Every once in a while there’s a book that comes out and I pass on it at first, but come back the next time I’m in the (comic) shop, and Die was definitely one of those. It’s also a book that I’m beyond stoked I picked up in “round 2,” because it does something only The Realm has done before for me — perfectly gave a Dungeon & Dragons type of story in comic book form.
I, personally, don’t play D&D but I’ve always loved the idea behind it. That mostly being because I’m a (wannabe) writer and the game is a writer’s dream. Now where The Realm didn’t really give us a D&D story, it felt like Dungeons & Dragons meets the post-apocalyptic while Die is actually a D&D story— hell, I’d say D&D meets Jumanji!
I tend to be very difficult on #1s, and that’s because the creative team usually tries to cram so much into 1 single issue (that’s 22 pages long). Whenever there’s cramming in a comic, it tends to end horribly for the issue.
Kieron Gillen does an amazing job by introing us to the main cast—Dominic, Angela, Solomon, Isabelle, Chuck and Matthew—while moving the story along by laying out the basics with each character. Most books would spend a page or so a piece for a character, and that drags the story. Whenever a writer can keep the pace and give fundamental info, I feel like I’m listening to a favorite song and you get what they’re singing about while just plain jiving.
The story quickly moves along, and we come to find out that after our main crew receives their “special” dice (technically die since they only get one apiece) and place the game— they go missing. It was almost like someone rolled a 5, and then BAM, 2-years later and our crew (minus 1) is back in reality.
I’m reminded of stories like The Lord of the Rings, Star Wars and Harry Potter that sucks the reader in and gets you in this mindset of: Oh, I would love to be in this world. I think part of the thing that Gillen succeeds at in order to get this reaction is the relatability there is with the characters, and the “real world” of Die. Whether it’s the characters pre-rolling-a-5, or post-rolling-a-5-or-8 and we see them 25-years later (as adults).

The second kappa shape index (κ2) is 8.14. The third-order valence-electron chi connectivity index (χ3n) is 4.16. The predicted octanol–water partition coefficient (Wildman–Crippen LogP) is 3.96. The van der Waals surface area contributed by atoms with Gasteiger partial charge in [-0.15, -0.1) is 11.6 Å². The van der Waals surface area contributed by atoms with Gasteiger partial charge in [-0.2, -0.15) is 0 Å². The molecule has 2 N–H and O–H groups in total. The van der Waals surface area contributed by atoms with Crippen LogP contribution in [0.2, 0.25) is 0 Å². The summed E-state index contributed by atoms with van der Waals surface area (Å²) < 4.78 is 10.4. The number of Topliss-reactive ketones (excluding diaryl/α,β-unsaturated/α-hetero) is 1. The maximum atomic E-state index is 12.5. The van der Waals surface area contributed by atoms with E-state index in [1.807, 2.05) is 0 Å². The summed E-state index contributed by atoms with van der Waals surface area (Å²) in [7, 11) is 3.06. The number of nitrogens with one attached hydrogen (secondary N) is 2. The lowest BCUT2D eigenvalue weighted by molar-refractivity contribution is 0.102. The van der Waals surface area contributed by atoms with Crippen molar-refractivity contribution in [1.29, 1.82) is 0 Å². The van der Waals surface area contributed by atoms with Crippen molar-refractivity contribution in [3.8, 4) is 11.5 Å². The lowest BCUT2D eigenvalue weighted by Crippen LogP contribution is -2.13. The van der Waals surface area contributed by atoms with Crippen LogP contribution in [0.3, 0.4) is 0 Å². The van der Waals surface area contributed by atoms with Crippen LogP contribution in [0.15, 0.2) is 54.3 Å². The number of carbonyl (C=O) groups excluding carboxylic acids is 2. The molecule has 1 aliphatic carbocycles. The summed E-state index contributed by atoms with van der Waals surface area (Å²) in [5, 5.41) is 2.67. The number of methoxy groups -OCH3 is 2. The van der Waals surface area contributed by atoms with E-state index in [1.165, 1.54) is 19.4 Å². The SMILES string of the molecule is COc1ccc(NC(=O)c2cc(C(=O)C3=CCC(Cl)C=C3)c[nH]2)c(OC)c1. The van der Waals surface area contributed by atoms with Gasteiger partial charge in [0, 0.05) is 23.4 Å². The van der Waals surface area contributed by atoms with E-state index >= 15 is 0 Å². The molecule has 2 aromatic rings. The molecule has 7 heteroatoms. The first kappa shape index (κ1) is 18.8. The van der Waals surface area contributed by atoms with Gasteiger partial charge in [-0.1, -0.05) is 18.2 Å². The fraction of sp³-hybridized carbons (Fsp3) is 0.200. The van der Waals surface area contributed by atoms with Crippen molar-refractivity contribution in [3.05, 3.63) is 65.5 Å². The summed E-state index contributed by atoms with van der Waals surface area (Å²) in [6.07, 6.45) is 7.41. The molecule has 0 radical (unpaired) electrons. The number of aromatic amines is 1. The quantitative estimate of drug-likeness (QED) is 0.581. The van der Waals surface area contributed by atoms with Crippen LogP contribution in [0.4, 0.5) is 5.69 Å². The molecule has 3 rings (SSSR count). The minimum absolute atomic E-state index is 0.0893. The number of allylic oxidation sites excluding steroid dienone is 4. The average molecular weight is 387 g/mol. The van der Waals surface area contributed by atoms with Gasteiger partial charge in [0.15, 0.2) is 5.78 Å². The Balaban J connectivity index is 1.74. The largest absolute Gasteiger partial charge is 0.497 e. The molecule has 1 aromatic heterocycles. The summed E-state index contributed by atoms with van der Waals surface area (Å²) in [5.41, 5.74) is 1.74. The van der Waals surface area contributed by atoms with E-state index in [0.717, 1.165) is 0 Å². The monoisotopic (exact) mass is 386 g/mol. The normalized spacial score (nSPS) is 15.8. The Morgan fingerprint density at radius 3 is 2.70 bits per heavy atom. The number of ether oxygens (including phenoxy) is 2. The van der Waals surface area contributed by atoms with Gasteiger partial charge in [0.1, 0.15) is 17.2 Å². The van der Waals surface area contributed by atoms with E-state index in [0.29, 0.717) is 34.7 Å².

I want to give a huge shout out to Stephanie Hans, because she does an absolutely phenomenal job on art. The killer page for me was the double-page splash where we see the characters (back) in their D&D “character’s skins”. There’s a real grasp of what everyone who’s ever played the game, or simply writes/plays video games where they make their own character envisions they’d be like.
One thing that every great #1 needs is a special ending; whether that’s something you weren’t expecting, or a solid twist. That’s also what I find most firsts stumble on. And while I did see the “unexpected” part of this issue coming, it gave a double hitter with a great twist, I think it was perfect way to cap an overall fantastic issue off.
That being Sol (who made the game for Dominic’s birthday) is the reason the group is sucked back into this fantastical world. Now the twist that Gillen got past me, is what sealed the deal in my mind that this book has a great future ahead of it— Sol has appeared to turn evil, and wants revenge for being trapped in the game for 27-years.
I’m going to make a prediction right now: I think that this title has all the potential to become a “household name,” and be the next comic property adapted to a movie/TV show within 2-years. Mark my words.